BURJ AL-BARAJNEH, Lebanon: In some of Burj al-Barajneh’s narrow alleys, thick tangles of electrical cables dip so low it can be hard to navigate, especially when toting an umbrella.
But staying dry seems a minor concern in Beirut’s most populous Palestinian refugee camp, where rainwater and power lines are a fatal combination. Some 20 people have died from electrocution in Burj al-Barajneh in the last three years, and while the cause of their deaths is clear, the solution to the problem is less so.
Most people dodging rain, water on the uneven ground and the wires Friday seemed to know of someone who has been electrocuted, if not here than in the nearby Shatila camp.
“Everyone is scared,” said Rasha Firawi, who pointed toward the street where she said a man had been killed recently. “He was walking down this road, a wire fell, touched his head, and he was electrocuted and died.”
Stepping out of the drizzle for a moment and making her way under the lines, Firawi said that “when it rains, it’s a great risk for people walking under these wires … and no one is [held] responsible.”
The question of responsibility is as tangled as the wires themselves. UNRWA, which supplied the figure of 20 deaths, told The Daily Star that the unsafe electricity network “is a great concern for the agency.” But it explained that the power “network is the property of Electricite du Liban and UNRWA does not rehabilitate such infrastructure. In spite of that, UNRWA is exerting every effort with all stakeholders to alleviate this high risk.”
EDL could not be reached for comment despite repeated attempts, but although its plants provide electricity to Burj al-Barajneh, by all accounts it does not enter the camp or maintain the cables.
Instead, the camp’s Popular Committee, which is made up of representatives of the Palestine Liberation Organization and often acts as a default municipality, administers the electricity. A source from the committee told The Daily Star that camp residents pay “maintenance fees” of LL5,000 per household each month to the committee. If a household wants more than the 10 Amperes, they pay accordingly. A committee representative behind the till at a minimarket holds the notebook with the names and amounts of electricity fees each household has paid.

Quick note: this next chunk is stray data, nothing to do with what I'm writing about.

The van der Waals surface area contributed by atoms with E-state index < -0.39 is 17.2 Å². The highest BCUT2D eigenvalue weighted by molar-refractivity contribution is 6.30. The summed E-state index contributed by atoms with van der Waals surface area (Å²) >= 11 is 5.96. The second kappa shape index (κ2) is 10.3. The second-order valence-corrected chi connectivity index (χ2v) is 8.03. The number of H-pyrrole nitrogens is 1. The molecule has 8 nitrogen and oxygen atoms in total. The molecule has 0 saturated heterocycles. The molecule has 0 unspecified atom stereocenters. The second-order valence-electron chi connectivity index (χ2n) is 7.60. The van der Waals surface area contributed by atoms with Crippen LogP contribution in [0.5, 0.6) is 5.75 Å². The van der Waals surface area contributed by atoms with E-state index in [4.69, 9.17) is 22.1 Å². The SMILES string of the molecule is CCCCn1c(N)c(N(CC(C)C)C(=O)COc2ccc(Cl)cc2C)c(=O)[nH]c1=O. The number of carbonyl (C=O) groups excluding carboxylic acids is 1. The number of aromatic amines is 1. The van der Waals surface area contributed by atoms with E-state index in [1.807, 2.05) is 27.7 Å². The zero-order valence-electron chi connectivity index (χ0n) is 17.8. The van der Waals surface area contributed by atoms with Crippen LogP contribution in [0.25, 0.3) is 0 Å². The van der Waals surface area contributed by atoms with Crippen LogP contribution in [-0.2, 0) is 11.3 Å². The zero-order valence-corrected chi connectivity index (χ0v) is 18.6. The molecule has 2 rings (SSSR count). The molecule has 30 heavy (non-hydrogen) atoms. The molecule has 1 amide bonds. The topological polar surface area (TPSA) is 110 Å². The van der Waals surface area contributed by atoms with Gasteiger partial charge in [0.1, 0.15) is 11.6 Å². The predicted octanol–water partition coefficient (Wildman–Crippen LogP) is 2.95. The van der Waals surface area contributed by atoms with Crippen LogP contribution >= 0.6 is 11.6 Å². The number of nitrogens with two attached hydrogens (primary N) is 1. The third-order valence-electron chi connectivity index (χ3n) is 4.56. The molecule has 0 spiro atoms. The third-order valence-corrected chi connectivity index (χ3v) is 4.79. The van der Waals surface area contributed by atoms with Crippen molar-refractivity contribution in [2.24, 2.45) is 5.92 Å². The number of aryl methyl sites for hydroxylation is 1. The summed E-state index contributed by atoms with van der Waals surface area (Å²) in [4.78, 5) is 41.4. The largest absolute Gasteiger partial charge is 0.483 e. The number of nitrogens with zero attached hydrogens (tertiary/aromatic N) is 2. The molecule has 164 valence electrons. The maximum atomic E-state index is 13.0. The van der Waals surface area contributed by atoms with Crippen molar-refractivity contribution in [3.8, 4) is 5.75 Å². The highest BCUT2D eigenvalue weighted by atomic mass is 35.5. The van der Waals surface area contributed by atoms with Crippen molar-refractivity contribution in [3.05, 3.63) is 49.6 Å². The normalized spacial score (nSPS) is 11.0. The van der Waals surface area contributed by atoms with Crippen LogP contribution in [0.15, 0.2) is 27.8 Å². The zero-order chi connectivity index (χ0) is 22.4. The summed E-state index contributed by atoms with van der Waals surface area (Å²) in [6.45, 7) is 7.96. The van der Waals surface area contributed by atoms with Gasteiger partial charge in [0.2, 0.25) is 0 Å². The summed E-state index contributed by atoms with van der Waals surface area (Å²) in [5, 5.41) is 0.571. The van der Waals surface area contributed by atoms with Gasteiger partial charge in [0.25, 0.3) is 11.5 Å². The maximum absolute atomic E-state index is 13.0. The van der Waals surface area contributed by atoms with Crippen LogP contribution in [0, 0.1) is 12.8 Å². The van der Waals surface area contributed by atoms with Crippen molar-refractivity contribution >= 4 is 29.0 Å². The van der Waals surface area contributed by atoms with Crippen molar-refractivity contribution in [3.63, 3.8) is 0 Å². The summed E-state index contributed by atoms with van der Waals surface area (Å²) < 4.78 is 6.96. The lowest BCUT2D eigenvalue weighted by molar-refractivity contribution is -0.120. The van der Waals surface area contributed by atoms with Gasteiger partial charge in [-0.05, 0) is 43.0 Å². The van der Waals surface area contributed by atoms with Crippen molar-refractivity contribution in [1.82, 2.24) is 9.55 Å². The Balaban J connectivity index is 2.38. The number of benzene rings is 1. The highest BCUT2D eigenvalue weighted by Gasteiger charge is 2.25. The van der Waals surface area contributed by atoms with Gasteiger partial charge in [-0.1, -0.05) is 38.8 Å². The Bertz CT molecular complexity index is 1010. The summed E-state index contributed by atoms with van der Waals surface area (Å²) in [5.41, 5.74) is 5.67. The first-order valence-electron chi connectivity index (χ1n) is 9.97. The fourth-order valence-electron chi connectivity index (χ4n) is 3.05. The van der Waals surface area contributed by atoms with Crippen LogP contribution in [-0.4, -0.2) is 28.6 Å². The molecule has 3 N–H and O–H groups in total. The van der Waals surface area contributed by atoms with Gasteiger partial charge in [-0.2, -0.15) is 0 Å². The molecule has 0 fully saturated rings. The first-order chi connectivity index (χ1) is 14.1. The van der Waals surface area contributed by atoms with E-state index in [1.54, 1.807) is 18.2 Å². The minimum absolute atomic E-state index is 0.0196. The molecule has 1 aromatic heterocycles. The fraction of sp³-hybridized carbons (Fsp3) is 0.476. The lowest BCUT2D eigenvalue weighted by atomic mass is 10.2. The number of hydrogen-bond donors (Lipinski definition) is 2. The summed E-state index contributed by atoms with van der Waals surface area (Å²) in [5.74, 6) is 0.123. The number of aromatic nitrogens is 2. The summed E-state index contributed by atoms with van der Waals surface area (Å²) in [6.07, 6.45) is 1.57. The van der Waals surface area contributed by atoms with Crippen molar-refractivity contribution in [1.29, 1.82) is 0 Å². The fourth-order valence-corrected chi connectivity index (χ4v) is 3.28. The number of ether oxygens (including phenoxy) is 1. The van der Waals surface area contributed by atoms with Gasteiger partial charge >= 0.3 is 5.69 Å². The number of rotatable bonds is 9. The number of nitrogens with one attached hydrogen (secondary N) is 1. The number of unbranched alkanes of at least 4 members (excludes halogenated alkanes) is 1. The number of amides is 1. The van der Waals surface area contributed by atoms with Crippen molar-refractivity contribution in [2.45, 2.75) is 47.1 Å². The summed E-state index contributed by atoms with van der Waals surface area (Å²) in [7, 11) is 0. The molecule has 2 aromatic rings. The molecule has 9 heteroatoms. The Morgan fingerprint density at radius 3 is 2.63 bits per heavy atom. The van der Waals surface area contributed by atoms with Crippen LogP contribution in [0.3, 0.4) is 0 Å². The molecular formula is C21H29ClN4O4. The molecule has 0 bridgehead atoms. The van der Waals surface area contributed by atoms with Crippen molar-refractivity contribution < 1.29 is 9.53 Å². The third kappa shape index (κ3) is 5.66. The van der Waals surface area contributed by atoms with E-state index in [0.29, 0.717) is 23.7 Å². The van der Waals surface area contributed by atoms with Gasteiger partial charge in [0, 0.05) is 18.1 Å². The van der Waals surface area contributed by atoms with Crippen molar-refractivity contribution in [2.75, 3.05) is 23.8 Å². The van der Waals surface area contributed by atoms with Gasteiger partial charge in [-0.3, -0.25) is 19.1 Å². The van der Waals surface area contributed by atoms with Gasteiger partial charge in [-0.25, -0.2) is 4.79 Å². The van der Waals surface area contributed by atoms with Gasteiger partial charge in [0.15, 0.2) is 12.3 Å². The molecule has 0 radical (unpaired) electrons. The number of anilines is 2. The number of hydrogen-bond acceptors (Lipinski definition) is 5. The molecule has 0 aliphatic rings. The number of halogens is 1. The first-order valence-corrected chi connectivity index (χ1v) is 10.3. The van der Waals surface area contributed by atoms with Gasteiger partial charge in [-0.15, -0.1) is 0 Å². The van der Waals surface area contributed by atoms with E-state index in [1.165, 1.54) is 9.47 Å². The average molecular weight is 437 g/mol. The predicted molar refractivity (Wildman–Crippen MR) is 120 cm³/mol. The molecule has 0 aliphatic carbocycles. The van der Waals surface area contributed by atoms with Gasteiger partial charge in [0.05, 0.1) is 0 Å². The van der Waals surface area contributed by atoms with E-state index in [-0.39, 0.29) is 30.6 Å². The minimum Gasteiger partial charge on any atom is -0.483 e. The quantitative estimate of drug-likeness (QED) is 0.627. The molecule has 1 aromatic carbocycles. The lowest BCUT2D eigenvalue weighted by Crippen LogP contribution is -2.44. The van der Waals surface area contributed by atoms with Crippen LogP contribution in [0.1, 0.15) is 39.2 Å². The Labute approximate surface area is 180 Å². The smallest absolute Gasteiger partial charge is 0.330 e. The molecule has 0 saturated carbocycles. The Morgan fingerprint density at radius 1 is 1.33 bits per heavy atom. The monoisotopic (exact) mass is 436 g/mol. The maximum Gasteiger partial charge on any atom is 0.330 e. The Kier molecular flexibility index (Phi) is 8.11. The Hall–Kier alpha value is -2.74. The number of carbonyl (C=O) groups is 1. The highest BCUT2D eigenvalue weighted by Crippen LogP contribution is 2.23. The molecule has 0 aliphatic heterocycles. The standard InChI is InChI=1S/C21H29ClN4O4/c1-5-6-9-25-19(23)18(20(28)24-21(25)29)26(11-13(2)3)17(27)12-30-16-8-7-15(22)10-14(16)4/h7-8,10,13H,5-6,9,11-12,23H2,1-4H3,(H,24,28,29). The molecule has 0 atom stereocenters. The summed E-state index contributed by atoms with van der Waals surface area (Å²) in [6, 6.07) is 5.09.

But the source said the Popular Committee does not pay EDL because of an understanding with the company that dates back to 1982, when the Palestinian Liberation Organization leadership left Lebanon. Since then, EDL has sent the camp’s electricity bills to the PLO and UNRWA stamped “unpaid,” knowing they will not be reimbursed.
Two sources from the Popular Committee said it installs and maintains the lines, a claim that doesn’t seem to correspond with the UNRWA’s official stance that the network is EDL’s property.
In reality, except for emergency situations, camp residents must maintain their own lines. Perched at the top of a ladder with a friend to keep him balanced, Ibrahim’s head was barely visible through a multicolored wire snarl. Armed with yellow electrical tape and pliers, he was fixing a cable, adding to the mass of tape, plastic and bread-bag ties that hold the mass of wires together in a precarious arrangement.
Even with water dripping on his head, Ibrahim, who did not want his last name published, said fear wasn’t an issue for him. “I don’t have a choice whether I do this or not … I’m not scared because I’m used to it.”
On-the-spot maintenance appears to be how Ahmad Ali Yakoub died three years ago when his family’s power line fell on a truck parked under their building. According to his aunt, Raghda Yakoub, the 14-year-old, whose picture she proudly displayed, tried to lift the cable with a shovel, it fell on his chest, and he died instantly.
With accountability unclear, families and victims are not sure who to blame, and more deaths like Yakoub’s are likely.
Firawi blamed the committee. “Many times people have asked [them for help], but no one does anything.”
Wael Habed said its UNRWA’s job to fix things, but thinks they don’t have the money to do so. He admitted his fear, asking, “Who isn’t scared of the electricity here?”
Even when the weather is good, in much of the camps water pipes run alongside or twisted with electricity wires in yet another risky equation.
“We tried to organize this recently, and we separated the electricity and water lines from each other, but things didn’t work out. And an electrical fire happened in one of the houses here,” said Fadi Abed al-Majid.
“Every two or three months, at least one person dies.”